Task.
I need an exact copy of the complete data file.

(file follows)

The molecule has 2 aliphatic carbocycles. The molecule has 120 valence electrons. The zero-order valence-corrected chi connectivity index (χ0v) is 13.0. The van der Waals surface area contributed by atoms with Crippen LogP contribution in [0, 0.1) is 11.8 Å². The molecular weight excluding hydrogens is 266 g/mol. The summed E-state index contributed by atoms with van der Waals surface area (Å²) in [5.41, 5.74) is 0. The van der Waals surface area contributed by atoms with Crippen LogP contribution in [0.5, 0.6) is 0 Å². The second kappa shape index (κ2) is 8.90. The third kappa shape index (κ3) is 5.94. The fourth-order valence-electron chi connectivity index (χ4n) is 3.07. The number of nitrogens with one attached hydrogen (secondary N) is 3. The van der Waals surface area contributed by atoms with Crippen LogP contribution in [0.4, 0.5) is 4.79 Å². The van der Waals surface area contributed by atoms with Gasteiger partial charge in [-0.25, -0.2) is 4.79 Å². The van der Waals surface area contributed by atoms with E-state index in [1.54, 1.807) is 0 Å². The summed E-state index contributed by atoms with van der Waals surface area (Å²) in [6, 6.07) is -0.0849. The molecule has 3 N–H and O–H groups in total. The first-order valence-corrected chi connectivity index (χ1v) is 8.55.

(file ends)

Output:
The molecule has 2 aliphatic carbocycles. The molecule has 120 valence electrons. The zero-order valence-corrected chi connectivity index (χ0v) is 13.0. The van der Waals surface area contributed by atoms with Crippen LogP contribution in [0, 0.1) is 11.8 Å². The molecular weight excluding hydrogens is 266 g/mol. The summed E-state index contributed by atoms with van der Waals surface area (Å²) in [5.41, 5.74) is 0. The van der Waals surface area contributed by atoms with Crippen LogP contribution in [0.5, 0.6) is 0 Å². The second kappa shape index (κ2) is 8.90. The third kappa shape index (κ3) is 5.94. The fourth-order valence-electron chi connectivity index (χ4n) is 3.07. The number of nitrogens with one attached hydrogen (secondary N) is 3. The van der Waals surface area contributed by atoms with Crippen LogP contribution in [0.4, 0.5) is 4.79 Å². The van der Waals surface area contributed by atoms with Gasteiger partial charge in [-0.25, -0.2) is 4.79 Å². The van der Waals surface area contributed by atoms with E-state index in [1.54, 1.807) is 0 Å². The summed E-state index contributed by atoms with van der Waals surface area (Å²) in [6, 6.07) is -0.0849. The molecule has 3 N–H and O–H groups in total. The first-order valence-corrected chi connectivity index (χ1v) is 8.55.